Guest post by Samantha Chadwick is a part of our America’s Most Endangered Rivers® series spotlighting the Boundary Waters Canoe Area Wilderness.
The Boundary Waters Wilderness’ lakes, rivers, and forests cover 1.1 million acres in Northeastern Minnesota. This amazing landscape sees paddlers, hikers, skiers, and dog teams cross its landscape in all seasons.
Faced with the threat of pollution from sulfide-ore copper mines proposed near waterways that flow into the Wilderness, supporters from across the state and even the world have rallied to urge for protection of the Boundary Waters. The Campaign to Save the Boundary Waters is leading the effort to gain permanent protection for the Wilderness. American Rivers is one of 36 groups in the coalition and helped launch this effort and bring attention to the issue when it listed the Boundary Waters region in the 2013 America’s Most Endangered Rivers® report.Help protect Minnesota's Boundary Waters from mining for the next 20 years, take action!Click To Tweet
Progress and Action
Earlier this winter, clean water supporters celebrated big news when the U.S. Forest Service announced it would not consent to the renewal of Chilean-owned Twin Metals’ mineral leases adjacent to the Boundary Waters, and announced the beginning of an environmental review of the watershed to determine if it is the wrong place for sulfide-ore copper mining. The Campaign to Save the Boundary Waters is proud of our efforts that led to these new developments, and we know we could not have done it without your support. Regardless, more needs to be done to achieve permanent protection for America’s most visited wilderness.
The U.S. Forest Service and the Bureau of Land Management will spend the next two years studying the Boundary Waters Wilderness and its surrounding watershed to determine if sulfide-ore copper mining should be prohibited for up to 20 years. The agencies are taking public comments on the proposed protections now through August 17, 2017. Supporters can speak out by submitting a comment online. The U.S. Forest Service and Bureau of Land Management are holding a public comment meeting Thursday, March 16, in Duluth, Minnesota. We invite everyone who is able to make it to join us and voice their support for Boundary Waters protection during the environmental review.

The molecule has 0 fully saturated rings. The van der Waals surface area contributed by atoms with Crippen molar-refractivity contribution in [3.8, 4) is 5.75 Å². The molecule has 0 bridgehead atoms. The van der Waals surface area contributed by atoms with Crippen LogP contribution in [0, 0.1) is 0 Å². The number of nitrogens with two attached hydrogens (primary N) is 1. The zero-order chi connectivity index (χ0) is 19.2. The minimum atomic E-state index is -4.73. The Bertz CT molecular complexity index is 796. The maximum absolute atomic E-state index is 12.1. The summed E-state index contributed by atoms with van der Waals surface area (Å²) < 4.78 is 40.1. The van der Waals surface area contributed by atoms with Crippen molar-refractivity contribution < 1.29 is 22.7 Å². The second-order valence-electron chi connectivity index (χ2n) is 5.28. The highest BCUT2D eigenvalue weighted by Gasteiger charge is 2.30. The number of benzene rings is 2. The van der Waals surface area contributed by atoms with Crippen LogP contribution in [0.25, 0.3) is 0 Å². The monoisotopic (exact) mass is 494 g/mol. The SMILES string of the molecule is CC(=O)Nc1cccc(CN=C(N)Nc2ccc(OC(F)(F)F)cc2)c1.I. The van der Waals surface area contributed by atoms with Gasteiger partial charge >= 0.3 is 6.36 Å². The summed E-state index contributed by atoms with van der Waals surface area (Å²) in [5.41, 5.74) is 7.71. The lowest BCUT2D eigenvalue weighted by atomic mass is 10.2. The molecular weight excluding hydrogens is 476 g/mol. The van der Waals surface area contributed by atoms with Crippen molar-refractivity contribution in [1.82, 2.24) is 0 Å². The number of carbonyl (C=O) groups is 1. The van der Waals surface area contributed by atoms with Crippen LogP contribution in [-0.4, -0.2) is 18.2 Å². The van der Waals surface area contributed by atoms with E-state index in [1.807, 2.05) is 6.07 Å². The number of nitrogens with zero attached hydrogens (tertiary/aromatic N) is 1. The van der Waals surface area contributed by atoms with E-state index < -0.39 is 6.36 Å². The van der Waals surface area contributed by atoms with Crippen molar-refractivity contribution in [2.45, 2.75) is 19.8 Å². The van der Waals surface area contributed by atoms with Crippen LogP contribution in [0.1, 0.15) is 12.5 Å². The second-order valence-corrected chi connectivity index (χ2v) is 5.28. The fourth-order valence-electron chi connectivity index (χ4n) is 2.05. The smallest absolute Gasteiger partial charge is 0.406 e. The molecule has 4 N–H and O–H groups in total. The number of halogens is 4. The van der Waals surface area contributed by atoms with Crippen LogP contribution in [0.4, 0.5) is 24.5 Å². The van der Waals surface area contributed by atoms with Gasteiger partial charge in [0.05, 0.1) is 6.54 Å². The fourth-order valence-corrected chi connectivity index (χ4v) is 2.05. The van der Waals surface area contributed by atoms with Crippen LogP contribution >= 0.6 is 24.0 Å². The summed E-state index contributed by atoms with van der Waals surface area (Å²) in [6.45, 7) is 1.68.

The future of the Boundary Waters depends on those willing to speak up for this “quiet wilderness.” That’s why on February 23, Sportsmen for the Boundary Waters and the Campaign to Save the Boundary Waters launched the Boundary Waters Business Coalition.
More than 200 Minnesotan and national businesses, small businesses, outfitters, manufacturing companies, hunting and fishing businesses, and others rely on and support the world-class Boundary Waters Wilderness for employment and quality of life.
Despite our current momentum, the threat of sulfide-ore copper mining within the Boundary Waters watershed remains. We faced opposition already in 2017 when Minnesota Congressman Rick Nolan urged the new administration to rescind the recent decisions that protect the Boundary Waters. Representative Nolan’s ask to halt this existing environmental review disrupts an essential process that will help determine whether this watershed is the wrong place for sulfide-ore copper mining.
You Can Help
Now is the time to take action and speak up for the Boundary Waters! We need to work together so that hundreds of thousands of people speak out for the Wilderness during this comment period that lets Minnesota and federal decision makers know what you think they should study during the environmental review, like the sensitivity of the Boundary Waters’ clean water to pollution, the value of this place, and its economic impact on tourism and outdoor recreation.
We can’t do that without you. So join us and speak up and show your support by taking action today.
If you would like to do even more to help, join Save the Boundary Waters’ Wilderness Warriors group, which is dedicated to taking weekly action to protect this amazing canoe country.
Thank you for speaking loudly for this quiet place.